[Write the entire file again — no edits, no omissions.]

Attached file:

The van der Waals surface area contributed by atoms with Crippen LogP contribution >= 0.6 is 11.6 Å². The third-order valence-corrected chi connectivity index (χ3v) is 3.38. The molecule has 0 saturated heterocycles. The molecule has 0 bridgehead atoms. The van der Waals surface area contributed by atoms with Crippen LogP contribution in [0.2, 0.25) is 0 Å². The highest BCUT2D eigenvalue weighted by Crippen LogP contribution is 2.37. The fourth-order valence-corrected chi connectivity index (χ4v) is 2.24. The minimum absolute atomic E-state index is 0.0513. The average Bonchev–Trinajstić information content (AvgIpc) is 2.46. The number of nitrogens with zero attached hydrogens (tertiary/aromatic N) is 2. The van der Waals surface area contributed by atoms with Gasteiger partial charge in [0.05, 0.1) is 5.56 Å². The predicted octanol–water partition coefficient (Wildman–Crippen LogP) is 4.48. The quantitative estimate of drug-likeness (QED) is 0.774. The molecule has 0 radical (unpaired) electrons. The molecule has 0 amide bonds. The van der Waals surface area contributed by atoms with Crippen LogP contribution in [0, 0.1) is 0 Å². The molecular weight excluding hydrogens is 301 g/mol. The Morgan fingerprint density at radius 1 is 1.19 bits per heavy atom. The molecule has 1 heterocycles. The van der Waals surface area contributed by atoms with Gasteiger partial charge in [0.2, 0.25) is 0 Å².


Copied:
The van der Waals surface area contributed by atoms with Crippen LogP contribution >= 0.6 is 11.6 Å². The third-order valence-corrected chi connectivity index (χ3v) is 3.38. The molecule has 0 saturated heterocycles. The molecule has 0 bridgehead atoms. The van der Waals surface area contributed by atoms with Crippen LogP contribution in [0.2, 0.25) is 0 Å². The highest BCUT2D eigenvalue weighted by Crippen LogP contribution is 2.37. The fourth-order valence-corrected chi connectivity index (χ4v) is 2.24. The minimum absolute atomic E-state index is 0.0513. The average Bonchev–Trinajstić information content (AvgIpc) is 2.46. The number of nitrogens with zero attached hydrogens (tertiary/aromatic N) is 2. The van der Waals surface area contributed by atoms with Gasteiger partial charge in [0.05, 0.1) is 5.56 Å². The predicted octanol–water partition coefficient (Wildman–Crippen LogP) is 4.48. The quantitative estimate of drug-likeness (QED) is 0.774. The molecule has 0 radical (unpaired) electrons. The molecule has 0 amide bonds. The van der Waals surface area contributed by atoms with Crippen LogP contribution in [0, 0.1) is 0 Å². The molecular weight excluding hydrogens is 301 g/mol. The Morgan fingerprint density at radius 1 is 1.19 bits per heavy atom. The molecule has 1 heterocycles. The van der Waals surface area contributed by atoms with Gasteiger partial charge in [0.2, 0.25) is 0 Å².